Movement & Sensory Breaks


So I thought I’d write a blog post about movement and sensory breaks following on from my YouTube top tips on this topic. 

I do weekly school visits to meet with teachers & school- teams to assist with my clients occupational therapy (OT) goals and to ensure their OT needs are being met in the school environment. The response and level of knowledge can vary amongst school teams but the majority of educators are keen to learn and proactive about recommendations. It is important to note the complexity of needs in a classroom in recent times and the growing numbers that teachers are required to support without appropriate therapeutic supports & interventions. We talk a lot of inclusivity for children in education and believe me- I am a prime advocate. However, sometimes inclusivity for the child can only be achieved when the right level of supports are put in place and the challenge is pitched at the right level. Inclusivity should be for the benefit of the child and not to create an inclusive ethos based on promises. 

Apologies for the rambling 🗣

So what are movement & sensory breaks?

In my opinion- they have separate entities. Movement breaks can often be achieved within the classroom and all children will benefit from an attention & regulation perspective. Gonoodle is a great resource for this and used in lots of schools. Maybe some kids need more movement breaks as they frequently go to the toilet for a break, fidget throughout the day or tune out frequently. For these kids, you may offer them additional ways of moving e.g a jobs list for in the classroom, reorganizing the library books..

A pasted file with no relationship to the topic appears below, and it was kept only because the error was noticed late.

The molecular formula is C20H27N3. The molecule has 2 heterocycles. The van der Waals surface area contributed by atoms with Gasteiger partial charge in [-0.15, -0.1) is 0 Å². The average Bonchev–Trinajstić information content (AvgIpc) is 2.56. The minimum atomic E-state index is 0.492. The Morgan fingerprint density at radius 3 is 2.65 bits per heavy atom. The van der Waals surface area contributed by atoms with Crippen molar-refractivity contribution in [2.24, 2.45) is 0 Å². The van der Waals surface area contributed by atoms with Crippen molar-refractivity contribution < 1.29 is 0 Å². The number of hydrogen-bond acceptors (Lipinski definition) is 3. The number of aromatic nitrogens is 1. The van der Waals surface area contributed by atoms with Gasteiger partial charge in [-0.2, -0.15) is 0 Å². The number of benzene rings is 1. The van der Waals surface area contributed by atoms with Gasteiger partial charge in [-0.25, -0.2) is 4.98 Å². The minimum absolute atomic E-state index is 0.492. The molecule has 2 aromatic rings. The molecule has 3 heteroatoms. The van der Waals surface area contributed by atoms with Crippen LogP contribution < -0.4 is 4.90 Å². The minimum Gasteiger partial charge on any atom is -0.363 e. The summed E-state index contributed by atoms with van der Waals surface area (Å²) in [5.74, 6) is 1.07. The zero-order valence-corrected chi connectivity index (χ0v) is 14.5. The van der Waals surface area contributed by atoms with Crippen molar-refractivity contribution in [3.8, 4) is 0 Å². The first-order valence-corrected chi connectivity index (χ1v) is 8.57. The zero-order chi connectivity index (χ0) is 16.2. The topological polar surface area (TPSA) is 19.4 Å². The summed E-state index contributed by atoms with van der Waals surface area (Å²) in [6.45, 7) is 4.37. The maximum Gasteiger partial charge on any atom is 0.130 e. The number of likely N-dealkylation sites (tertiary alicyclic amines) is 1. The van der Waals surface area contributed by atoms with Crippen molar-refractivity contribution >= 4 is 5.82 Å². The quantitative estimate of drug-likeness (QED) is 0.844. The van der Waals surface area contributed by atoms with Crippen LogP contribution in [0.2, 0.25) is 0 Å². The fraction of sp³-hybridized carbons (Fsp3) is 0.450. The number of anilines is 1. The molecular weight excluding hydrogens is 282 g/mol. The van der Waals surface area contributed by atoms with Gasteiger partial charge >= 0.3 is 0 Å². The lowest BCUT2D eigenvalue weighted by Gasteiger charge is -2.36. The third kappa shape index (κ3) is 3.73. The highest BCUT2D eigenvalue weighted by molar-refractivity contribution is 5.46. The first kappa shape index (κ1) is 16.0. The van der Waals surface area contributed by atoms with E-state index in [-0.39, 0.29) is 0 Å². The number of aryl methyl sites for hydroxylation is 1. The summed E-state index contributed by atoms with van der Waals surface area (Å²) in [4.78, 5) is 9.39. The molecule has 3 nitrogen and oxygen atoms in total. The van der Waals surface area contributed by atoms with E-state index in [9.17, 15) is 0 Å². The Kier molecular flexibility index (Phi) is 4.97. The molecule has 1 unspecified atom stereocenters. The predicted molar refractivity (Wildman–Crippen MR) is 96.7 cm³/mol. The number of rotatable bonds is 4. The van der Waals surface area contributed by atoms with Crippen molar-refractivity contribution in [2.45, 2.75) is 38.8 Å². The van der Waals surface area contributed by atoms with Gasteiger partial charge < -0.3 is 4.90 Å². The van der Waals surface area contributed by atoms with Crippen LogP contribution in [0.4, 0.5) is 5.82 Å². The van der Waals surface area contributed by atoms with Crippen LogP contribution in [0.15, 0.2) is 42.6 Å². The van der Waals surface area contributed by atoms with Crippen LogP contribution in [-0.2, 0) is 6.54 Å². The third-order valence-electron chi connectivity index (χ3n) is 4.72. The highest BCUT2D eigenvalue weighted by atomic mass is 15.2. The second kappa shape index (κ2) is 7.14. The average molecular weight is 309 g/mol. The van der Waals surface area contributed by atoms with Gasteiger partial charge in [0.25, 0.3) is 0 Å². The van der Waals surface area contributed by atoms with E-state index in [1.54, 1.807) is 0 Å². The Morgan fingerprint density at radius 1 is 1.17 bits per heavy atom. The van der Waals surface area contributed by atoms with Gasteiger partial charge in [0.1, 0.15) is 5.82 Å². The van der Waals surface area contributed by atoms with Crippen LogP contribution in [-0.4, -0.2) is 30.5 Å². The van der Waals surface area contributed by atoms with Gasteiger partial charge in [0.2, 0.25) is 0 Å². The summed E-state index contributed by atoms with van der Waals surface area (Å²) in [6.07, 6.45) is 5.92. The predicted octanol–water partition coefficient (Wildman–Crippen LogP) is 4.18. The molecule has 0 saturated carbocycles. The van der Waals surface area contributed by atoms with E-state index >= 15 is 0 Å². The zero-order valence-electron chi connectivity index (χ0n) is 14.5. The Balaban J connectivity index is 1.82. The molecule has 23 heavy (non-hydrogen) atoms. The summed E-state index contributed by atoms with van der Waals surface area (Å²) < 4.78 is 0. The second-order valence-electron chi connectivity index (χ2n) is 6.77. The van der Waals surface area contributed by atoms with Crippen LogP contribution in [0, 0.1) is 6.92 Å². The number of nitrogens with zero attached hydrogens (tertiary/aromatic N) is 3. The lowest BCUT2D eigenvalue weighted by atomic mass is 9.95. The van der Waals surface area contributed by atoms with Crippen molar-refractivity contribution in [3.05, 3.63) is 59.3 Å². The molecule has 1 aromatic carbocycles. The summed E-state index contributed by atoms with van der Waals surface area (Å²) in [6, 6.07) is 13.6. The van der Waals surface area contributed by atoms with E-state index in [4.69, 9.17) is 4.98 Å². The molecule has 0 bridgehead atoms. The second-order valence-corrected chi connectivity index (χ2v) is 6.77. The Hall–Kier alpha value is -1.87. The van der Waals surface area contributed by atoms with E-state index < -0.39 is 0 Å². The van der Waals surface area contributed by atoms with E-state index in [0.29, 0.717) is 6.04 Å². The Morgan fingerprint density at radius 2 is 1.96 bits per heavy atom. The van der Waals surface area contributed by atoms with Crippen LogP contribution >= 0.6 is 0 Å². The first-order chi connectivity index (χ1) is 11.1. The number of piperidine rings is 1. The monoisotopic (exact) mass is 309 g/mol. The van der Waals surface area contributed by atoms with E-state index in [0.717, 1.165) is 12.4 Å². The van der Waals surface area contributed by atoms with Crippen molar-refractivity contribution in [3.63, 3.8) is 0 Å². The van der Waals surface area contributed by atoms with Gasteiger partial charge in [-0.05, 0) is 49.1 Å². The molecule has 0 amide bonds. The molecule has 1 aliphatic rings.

In comparison, a sensory break is a daily prescribed break with recommended activities provided by an OT. The focus is to offer intensive sensory input for 15mins in order to have a lasting effect on the child’s ability to regulate their behaviour and emotions. You may not see the benefit in school but I’m sure they see the difference at home in the evening with homework, self care demands and bedtimes. If the child has access to a Special Needs Assistant, this break should be done at the same time everyday so that the child is aware when they will be offered this break. Changing the frequency or time, can increase the child’s anxiety or cause behavioral difficulties as it can be overwhelming. It’s like being told you can’t have your lunch break 2 mins before you are supposed too and then you have to work for another hour before a break. You may have been prepping your body for that coffee and now you need to quickly adapt making you cranky and frustrated. Now substitute that coffee for a sensory break and expect a child who thrives in routine and predictability to adapt. 

This break might include proprioceptive or ‘heavy work’ exercises for some kids who need deep pressure in order to feel calm & focused. For another child who has auditory sensitivities and high anxiety- it might include time spent with ear defenders doing a repetitive puzzle or chilling on a beanbag while looking at a lava lamp. Every child’s sensory system is complex and their program must reflect the needs of their age, the environment and their state of arousal.

Do I expect a teacher to understand every child’s sensory system? Not at all, even an OT needs further training in Sensory Integration to practice the techniques. I would advocate for OT involvement in every child’s Individual Education Plan (IEP) when necessary with prescriptive recommendations around the child’s sensory needs which are demonstrated appropriately to the school staff. So then we have the problem of access.. access to appropriate supports and services especially OT. 

Hopefully this post can shed some light on the difference and importance of sensory breaks. You might have a ‘pleaser’ in the classroom but remember parents may have frequent meltdowns at home. It’s not about perspective or parenting- it’s about overload and it often happens out of routine or in the evenings. 

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